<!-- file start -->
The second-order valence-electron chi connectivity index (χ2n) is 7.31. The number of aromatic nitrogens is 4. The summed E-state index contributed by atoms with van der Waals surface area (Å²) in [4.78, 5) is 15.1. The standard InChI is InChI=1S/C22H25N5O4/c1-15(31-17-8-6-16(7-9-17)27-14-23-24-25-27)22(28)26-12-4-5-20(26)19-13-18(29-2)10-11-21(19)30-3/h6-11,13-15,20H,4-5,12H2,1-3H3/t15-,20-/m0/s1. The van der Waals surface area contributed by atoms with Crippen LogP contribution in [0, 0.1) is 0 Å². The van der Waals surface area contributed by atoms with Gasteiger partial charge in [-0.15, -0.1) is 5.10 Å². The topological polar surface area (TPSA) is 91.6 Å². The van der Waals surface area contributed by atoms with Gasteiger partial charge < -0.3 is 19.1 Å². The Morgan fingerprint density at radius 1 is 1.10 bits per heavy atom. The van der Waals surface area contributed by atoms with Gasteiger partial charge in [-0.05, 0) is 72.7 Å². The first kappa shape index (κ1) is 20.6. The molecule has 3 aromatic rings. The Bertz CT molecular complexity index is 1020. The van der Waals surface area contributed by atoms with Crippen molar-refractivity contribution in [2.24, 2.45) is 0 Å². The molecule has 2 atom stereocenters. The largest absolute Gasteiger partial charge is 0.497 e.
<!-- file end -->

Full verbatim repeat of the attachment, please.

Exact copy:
The second-order valence-electron chi connectivity index (χ2n) is 7.31. The number of aromatic nitrogens is 4. The summed E-state index contributed by atoms with van der Waals surface area (Å²) in [4.78, 5) is 15.1. The standard InChI is InChI=1S/C22H25N5O4/c1-15(31-17-8-6-16(7-9-17)27-14-23-24-25-27)22(28)26-12-4-5-20(26)19-13-18(29-2)10-11-21(19)30-3/h6-11,13-15,20H,4-5,12H2,1-3H3/t15-,20-/m0/s1. The van der Waals surface area contributed by atoms with Crippen LogP contribution in [0, 0.1) is 0 Å². The van der Waals surface area contributed by atoms with Gasteiger partial charge in [-0.15, -0.1) is 5.10 Å². The topological polar surface area (TPSA) is 91.6 Å². The van der Waals surface area contributed by atoms with Gasteiger partial charge < -0.3 is 19.1 Å². The Morgan fingerprint density at radius 1 is 1.10 bits per heavy atom. The van der Waals surface area contributed by atoms with Gasteiger partial charge in [-0.05, 0) is 72.7 Å². The first kappa shape index (κ1) is 20.6. The molecule has 3 aromatic rings. The Bertz CT molecular complexity index is 1020. The van der Waals surface area contributed by atoms with Crippen molar-refractivity contribution in [2.24, 2.45) is 0 Å². The molecule has 2 atom stereocenters. The largest absolute Gasteiger partial charge is 0.497 e.